By: Stephen Clinton, President, Capital Market Securities, Inc.
July Market Update
July marks the beginning of the 11th year of the U.S. economic recovery that began in June 2009. Back then was the end of the Great Recession that followed the 2007-2008 global financial crisis. The current expansion has continued, uninterrupted, ever since. While the annual economic growth has not been remarkable, it has been stable. GDP growth has been around 2% for each of the years of the recovery. However, the recovery has led to a near 50-year low unemployment rate of 3.7% while holding inflation below 2%. Highlights on the economic front include:
- On July 31, the Fed lowered its short-term benchmark interest rate by a quarter of a percentage point, the first rate cut since 2008. Previously, the Fed had conducted several rounds of raising rates as it expected inflation to surface due to the “full employment” conditions. Surprisingly, inflation has remained in check and concerns about the global outlook clouded by trade policy uncertainties allowed the Fed to concede that interest rates were too high.
- The June quarter, for the second quarter in a row, saw industrial production decline at an annual rate of 1.2%. Capacity utilization for the industrial sector decreased 0.2 percentage point in June to 77.9%, a rate that is 1.9 percentage points below its long-run (1972–2018) average.
- The trend in wage growth has slowed from late last year when wages were rising at their fastest rate in a decade. Average hourly earnings in June rose six cents, or 0.2 %. That kept the annual increase in wages at 3.1% for a second straight month.
- Strong consumer spending in the second quarter helped bring the GNP growth to 2.1% in the second quarter. The growth in personal consumption expenditures were reported at 4.3%, compared to 1.1% in the first quarter.
- Home price increases are cooling off after recording strong growth since the recovery began. The Case-Shiller National Home Price Index rose an annual 3.4% in May.
- Big fluctuations in oil prices have occurred in 2019. First, prices surged 48.2% by April 25, due in part to rising tensions between America and Iran. Then prices plunged 20%, with headlines blaming slower global oil demand growth and weak manufacturing data.
- The federal deficit is expected to top $1 trillion for the second year in a row. The principal factors leading to the deficits are the 2017 tax cuts while the federal budget exceeded the spending caps enacted by Congress in 2011 by $300 billion.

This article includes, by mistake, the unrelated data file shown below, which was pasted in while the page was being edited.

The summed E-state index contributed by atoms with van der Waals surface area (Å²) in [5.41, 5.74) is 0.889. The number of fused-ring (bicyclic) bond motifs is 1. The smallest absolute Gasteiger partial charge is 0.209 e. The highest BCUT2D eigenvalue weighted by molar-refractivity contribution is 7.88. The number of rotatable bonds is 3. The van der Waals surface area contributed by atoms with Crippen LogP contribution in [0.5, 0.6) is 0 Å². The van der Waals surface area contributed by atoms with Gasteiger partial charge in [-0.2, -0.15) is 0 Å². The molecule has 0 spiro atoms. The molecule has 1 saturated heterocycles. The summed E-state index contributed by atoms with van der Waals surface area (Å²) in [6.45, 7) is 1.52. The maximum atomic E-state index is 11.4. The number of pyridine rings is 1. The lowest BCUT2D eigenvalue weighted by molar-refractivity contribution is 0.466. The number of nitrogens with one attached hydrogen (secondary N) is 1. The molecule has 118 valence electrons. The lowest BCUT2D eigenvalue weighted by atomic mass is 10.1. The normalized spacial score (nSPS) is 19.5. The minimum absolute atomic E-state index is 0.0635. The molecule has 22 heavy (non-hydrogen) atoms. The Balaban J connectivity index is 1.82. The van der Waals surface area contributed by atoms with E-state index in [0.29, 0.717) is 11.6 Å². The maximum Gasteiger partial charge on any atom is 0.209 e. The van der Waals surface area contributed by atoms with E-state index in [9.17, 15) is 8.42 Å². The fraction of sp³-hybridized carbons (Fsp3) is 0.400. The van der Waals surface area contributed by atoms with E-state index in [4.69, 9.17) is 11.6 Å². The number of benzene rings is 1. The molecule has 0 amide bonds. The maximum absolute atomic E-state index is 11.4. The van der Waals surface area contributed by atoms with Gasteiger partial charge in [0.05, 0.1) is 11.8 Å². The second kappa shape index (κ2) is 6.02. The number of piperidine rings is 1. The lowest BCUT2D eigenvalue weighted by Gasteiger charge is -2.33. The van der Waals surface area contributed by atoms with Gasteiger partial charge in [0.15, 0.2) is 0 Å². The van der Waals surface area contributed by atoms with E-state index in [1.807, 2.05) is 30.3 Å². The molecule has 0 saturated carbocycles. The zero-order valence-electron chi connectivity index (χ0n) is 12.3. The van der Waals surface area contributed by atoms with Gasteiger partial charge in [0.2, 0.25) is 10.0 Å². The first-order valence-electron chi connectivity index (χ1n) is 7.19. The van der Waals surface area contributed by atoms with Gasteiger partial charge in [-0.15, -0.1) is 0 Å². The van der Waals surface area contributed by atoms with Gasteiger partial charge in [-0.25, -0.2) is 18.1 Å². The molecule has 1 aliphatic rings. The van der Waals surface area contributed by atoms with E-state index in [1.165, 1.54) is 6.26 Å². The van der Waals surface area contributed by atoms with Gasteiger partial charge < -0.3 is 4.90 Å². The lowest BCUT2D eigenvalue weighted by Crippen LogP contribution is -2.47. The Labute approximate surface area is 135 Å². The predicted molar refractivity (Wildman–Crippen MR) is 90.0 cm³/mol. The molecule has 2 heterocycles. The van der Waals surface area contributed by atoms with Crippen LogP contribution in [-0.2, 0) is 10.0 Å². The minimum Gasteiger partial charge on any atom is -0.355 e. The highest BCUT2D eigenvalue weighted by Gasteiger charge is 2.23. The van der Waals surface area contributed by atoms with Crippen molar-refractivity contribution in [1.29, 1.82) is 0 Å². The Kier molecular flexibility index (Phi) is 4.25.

- American farmers are hurting. Unusually heavy spring rains have delayed or completely prevented planting across many areas of the Midwest while trade disputes drag down agricultural exports and crop prices. The pain is spreading from farmers to businesses related to farming.
- The stock market has been strong in 2019. The Dow increased 15.16% in the first seven months while the broader Nasdaq market increased 23.21%. Banks followed the upward trend, rising 15.06% as measured by the Nasdaq Bank Index. Banks are reporting strong financial results. Based upon the March FDIC Quarterly Banking Profile, banks increased their net interest income by 6% from the prior year leading to an improvement of profitability by 8.7%. Noncurrent loans are below 1% while banks increased their reserves for future loan losses. Capital ratios continue to climb. The Fed recently announced the results of its annual capital stress tests (CCAR) for large banks and reported no objections to any of their capital plans. This will allow for increased dividends and continued stock buyback activity for these banks.
- Short-term interest rates have declined in 2019 with the 3-month T-Bill moving down from 2.45% at the end of 2018 to 2.08% at the end of July. The 10-year T-Note also declined from 2.69% to 2.02%. The yield curve is partially inverted, with the 3 and 5-year T-Notes trading below 2%.
Merger and Acquisition Activity
As of the end of July, bank and thrift merger activity was down approximately 10% from last year at the same time. The median price to tangible book for transactions involving bank sellers was 168%.
Capital Market Services
Capital Market Securities, Inc., has assisted clients in a variety of capital market transactions. For more information on our capital market services, please contact Stephen Clinton at 1.800.376.8662 or firstname.lastname@example.org.